In the 1920s the Academy organized a series of landmark retrospectives of eighteenth and nineteenth-century American painters. The first, held in 1922, commemorated the fiftieth anniversary of Thomas Sully's death. The Sully retrospective was followed in 1923 with the first modern exhibition of the work of Charles Willson, James, and Rembrandt Peale. In 1925 the Academy organized the only major exhibition of John Neagle's work ever held. In saluting these five artists, the Academy recognized not only their eminent abilities but also their service to the Academy in its formative years.
In the late nineteenth and early twentieth centuries, the Academy school trained many of the future leading American modernists: Charles Demuth, Charles Sheeler, A. Stirling Calder, John Marin, H. Lyman Sayen, Morton Schamberg, Arthur B. Carles, and Carl Newman. Their training came from men like William Merritt Chase, Charles Grafly, and Thomas Anshutz -- unlikely fonts of modernism. However, at least with Anshutz, whose teaching philosophy strongly opposed giving a student "a formula that will cramp him to its own limits," the Academy student was encouraged to develop his own strengths and interests. With the presence of modernist painters like Arthur B. Carles, Hugh Breckenridge, and Henry McCarter on the faculty, a greater sympathy for modernistic painting existed at the Academy.
In 1914 President Lewis remarked that the school was in a "more flourishing condition" than at any time in its history. Its enrollment, which was to exceed 300 students in 1925, averaged between 200 and 250 students. Student scholarships had been liberally provided in memory of William L. Elkins and George D. Widener, a board member lost on the Titanic in 1912. In 1917, ninety students enrolled in the first summer school session at Chester Springs, Pennsylvania. The summer school provided a valuable opportunity for students to paint out-of-doors.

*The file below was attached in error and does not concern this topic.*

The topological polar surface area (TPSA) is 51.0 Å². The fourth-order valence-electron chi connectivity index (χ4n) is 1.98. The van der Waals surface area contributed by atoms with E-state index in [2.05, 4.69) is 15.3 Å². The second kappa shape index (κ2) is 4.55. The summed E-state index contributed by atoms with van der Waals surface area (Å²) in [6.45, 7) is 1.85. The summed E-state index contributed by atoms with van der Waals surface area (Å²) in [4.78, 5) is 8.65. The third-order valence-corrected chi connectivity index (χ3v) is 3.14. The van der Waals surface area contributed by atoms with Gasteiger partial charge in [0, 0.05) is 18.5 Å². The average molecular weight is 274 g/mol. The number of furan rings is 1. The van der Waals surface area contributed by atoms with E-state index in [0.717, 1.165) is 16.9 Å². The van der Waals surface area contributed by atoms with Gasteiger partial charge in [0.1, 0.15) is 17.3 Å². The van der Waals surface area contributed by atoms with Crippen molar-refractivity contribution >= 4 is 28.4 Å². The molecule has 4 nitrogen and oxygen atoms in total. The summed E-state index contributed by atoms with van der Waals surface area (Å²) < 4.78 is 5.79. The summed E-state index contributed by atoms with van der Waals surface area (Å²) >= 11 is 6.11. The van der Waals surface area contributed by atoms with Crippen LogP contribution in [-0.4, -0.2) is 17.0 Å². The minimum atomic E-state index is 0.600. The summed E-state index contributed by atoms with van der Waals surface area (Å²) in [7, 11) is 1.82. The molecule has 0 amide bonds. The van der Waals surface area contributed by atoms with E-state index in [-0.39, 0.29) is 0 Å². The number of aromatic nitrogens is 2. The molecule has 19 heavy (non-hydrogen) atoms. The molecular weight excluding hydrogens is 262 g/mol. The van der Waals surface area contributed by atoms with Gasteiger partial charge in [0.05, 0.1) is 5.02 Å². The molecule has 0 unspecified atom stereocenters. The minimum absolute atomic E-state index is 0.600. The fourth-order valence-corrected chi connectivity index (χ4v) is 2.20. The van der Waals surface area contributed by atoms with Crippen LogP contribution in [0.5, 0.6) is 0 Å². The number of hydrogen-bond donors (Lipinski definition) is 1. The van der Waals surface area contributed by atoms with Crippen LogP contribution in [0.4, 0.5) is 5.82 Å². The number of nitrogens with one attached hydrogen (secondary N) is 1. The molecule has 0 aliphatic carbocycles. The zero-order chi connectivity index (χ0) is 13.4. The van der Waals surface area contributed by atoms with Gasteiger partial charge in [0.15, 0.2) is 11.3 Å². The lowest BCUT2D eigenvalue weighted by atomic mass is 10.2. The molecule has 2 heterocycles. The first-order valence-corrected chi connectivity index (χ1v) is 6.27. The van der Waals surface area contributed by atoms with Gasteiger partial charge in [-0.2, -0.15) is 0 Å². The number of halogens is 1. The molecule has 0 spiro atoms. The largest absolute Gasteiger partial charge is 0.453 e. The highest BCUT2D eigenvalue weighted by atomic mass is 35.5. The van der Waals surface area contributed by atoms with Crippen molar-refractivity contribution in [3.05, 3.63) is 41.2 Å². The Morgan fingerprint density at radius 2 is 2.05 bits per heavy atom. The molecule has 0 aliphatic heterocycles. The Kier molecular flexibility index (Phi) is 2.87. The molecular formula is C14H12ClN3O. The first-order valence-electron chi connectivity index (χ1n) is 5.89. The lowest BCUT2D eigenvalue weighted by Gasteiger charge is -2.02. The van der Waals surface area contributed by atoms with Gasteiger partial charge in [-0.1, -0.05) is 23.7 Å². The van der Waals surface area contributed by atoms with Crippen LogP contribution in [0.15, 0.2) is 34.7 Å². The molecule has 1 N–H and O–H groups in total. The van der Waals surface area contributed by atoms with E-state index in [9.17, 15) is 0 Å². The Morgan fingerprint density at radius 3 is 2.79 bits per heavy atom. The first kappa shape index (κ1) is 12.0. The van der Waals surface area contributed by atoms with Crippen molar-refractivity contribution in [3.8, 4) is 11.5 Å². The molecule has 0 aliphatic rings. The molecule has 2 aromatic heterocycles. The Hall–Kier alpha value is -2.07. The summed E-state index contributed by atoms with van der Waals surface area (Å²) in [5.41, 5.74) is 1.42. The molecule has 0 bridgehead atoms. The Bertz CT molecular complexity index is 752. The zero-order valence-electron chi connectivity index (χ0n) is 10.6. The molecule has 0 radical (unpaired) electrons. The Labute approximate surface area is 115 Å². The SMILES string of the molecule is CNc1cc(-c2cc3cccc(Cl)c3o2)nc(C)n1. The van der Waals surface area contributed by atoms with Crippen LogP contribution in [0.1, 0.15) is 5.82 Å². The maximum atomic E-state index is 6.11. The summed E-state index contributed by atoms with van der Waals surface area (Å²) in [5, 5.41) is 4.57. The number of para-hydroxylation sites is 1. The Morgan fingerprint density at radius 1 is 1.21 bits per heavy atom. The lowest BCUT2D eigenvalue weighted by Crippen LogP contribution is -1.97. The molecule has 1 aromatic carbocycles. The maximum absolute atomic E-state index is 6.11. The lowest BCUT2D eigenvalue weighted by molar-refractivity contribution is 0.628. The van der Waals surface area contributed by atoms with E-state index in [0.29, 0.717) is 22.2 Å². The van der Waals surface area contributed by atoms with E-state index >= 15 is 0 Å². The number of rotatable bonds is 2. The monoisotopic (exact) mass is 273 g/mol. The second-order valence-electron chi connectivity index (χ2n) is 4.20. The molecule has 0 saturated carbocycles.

During the early years of the twentieth century the Academy was a vital organization. The assessment by Milton Brown that academies never played any significant role on the American artistic stage after 1913 is, of course, simply not true. The Pennsylvania Academy continued to keep step with the changing times. It remained the most important focus for the American arts in Philadelphia.
Survival in the Twentieth Century: 1930-1976
An assessment of the Academy's recent history reveals several problems that have impeded the growth of the Academy during the past four decades. The general feeling that the art world eclipsed the Academy is probably fair; certainly the Academy failed to respond to the new movements in the art world. No single factor contributed to this condition. Internally, acute financial problems developed; the board, with limited aspirations for the Academy, failed to provide adequate financial support. Professional museum help was limited. Externally, academics came in for increased criticism for their conservative attitudes to art. Serious outside competition developed at the Philadelphia Museum of Art, and in New York at the Whitney Museum of American Art and the Museum of Modern Art. Contemporary, avant-garde American artists gravitated to these latter institutions for the support they once had realized from the Academy.